New York, April 18, 2023—Zambian authorities should thoroughly investigate the recent assaults of three journalists and one radio station employee in separate incidents involving ruling party supporters and ensure that those responsible are held to account, the Committee to Protect Journalists said Tuesday.
Around noon on April 8, in the eastern district of Petauke, six supporters of the ruling United Party for National Development went to the office of privately owned broadcaster Radio Explorer and assaulted reporter Charles Chimwemwe Banda, according to news reports and the journalist, who communicated with CPJ via messaging app. His attackers accused him of collaborating to take down the government, kicked him in the face and head, and punched him all over his body.
Separately, at about 2 p.m. that day, at least 20 UPND supporters beat privately owned broadcaster Serenje Radio’s station manager Male Kapema and reporter Sheila Kalunga, as well as accountant Enoch Kile Champo, at a police station in the district of Serenje, according to news reports, a statement by Serenje Radio, and Kapema, who communicated with CPJ via messaging app. Champo drove the journalists to the police station to confirm reports of a clash between members of the UPND and the opposition Socialist Party.
“Politically motivated violence against journalists in Zambia is a serious concern, and United Party for National Development leaders must condemn the recent attacks on three members of the press by the party’s supporters,” said Angela Quintal, CPJ’s Africa program coordinator. “Authorities must thoroughly investigate these attacks. Impunity for crimes against journalists should not be tolerated in a country whose president has committed to ensuring press freedom.”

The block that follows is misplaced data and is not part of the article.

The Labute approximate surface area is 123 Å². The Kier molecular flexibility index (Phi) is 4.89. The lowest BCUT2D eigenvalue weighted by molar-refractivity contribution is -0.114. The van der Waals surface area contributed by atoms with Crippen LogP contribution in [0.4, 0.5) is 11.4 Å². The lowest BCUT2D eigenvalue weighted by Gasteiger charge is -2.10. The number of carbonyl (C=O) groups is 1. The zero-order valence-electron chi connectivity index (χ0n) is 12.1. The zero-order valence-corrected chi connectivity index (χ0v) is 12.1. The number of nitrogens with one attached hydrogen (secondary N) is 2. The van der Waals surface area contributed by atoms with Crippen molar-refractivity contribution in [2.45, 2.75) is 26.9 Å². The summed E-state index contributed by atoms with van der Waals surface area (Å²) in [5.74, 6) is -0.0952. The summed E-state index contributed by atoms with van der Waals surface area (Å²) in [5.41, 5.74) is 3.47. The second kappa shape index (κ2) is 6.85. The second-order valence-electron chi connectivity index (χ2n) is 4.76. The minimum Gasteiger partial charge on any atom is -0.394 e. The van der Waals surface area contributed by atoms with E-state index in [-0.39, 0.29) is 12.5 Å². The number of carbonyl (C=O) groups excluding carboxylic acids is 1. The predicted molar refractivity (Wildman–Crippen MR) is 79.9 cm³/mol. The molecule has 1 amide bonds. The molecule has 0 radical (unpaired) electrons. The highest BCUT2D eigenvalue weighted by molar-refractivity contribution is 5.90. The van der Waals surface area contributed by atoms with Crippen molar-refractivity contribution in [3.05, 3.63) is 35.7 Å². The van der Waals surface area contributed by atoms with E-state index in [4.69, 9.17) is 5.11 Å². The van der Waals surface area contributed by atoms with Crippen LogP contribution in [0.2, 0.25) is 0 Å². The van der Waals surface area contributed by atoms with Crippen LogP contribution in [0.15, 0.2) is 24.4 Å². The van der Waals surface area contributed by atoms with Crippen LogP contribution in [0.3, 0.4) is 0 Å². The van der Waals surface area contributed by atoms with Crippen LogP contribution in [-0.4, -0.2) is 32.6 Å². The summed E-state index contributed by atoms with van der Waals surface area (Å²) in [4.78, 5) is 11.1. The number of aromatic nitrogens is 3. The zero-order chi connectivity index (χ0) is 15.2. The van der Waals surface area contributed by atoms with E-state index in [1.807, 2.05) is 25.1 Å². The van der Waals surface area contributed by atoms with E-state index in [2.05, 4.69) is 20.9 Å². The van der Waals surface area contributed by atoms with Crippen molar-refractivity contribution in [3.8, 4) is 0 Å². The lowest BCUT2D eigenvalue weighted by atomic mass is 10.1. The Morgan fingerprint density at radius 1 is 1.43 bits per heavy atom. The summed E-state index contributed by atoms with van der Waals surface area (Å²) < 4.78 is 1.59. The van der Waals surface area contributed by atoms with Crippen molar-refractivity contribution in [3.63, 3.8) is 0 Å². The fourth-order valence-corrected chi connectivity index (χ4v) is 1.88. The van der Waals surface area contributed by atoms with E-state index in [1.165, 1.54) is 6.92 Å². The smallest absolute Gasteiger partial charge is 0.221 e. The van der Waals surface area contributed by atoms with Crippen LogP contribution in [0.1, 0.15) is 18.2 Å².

Banda told CPJ that he received a call from a number registered to “Mwika Petauke UPND,” and the caller asked to meet, claiming he had a news tip. Banda refused and asked to meet at the radio station instead.
When the six UPND supporters arrived, a party official identified only as “Mwika” asked Banda why he aired a program that featured a song for an independent member of parliament, why he had given that member of parliament airtime, and accused him of collaborating against the government. Banda told CPJ that the parliamentarian had paid for a block of airtime on the station but denied that the outlet was involved in any anti-government activities.
After he explained the situation, “they started beating me up with their fists all over the body, my face, and head,” he said, adding that the attack left him bleeding from the mouth. He received medical treatment at Petauke District Hospital for neck and general body pains, according to a medical report reviewed by CPJ.
Banda said he did not report the matter to the police as the UPND party leadership in Petauke told him they were seeking to resolve the matter by issuing an official apology, which he has not received as of April 18. CPJ’s phone call and app message to UPND spokesperson Cornelius Mweetwa were unanswered.
In Serenje, Kapema told CPJ that his crew was filming a standoff between approximately 40 UPND and Socialist Party members after allegations that a Socialist Party leader shot a UPND member.
A woman on the UPND side noticed Kalunga filming and shouted that they were being recorded, Kapema said, adding, “That’s how they ran toward up and pounced on us.” The crowd, most of whom were wearing UPND emblems, punched and kicked the three Serenje Radio employees all over their bodies.
Kalunga told CPJ by messaging app that her beating was more severe than Kile or Kapema’s, as she was the one filming. Police ultimately dispersed the crowd.
“I sought medical attention at Serenje hospital, but I’m still in pain. My back was hurt from the kicks they unleashed on me,” Kalunga said, adding that they filed complaints with the police, but no arrests have been made.
Serenje police referred all queries to spokesperson Danny Mwale, who did not return CPJ’s phone calls or messages.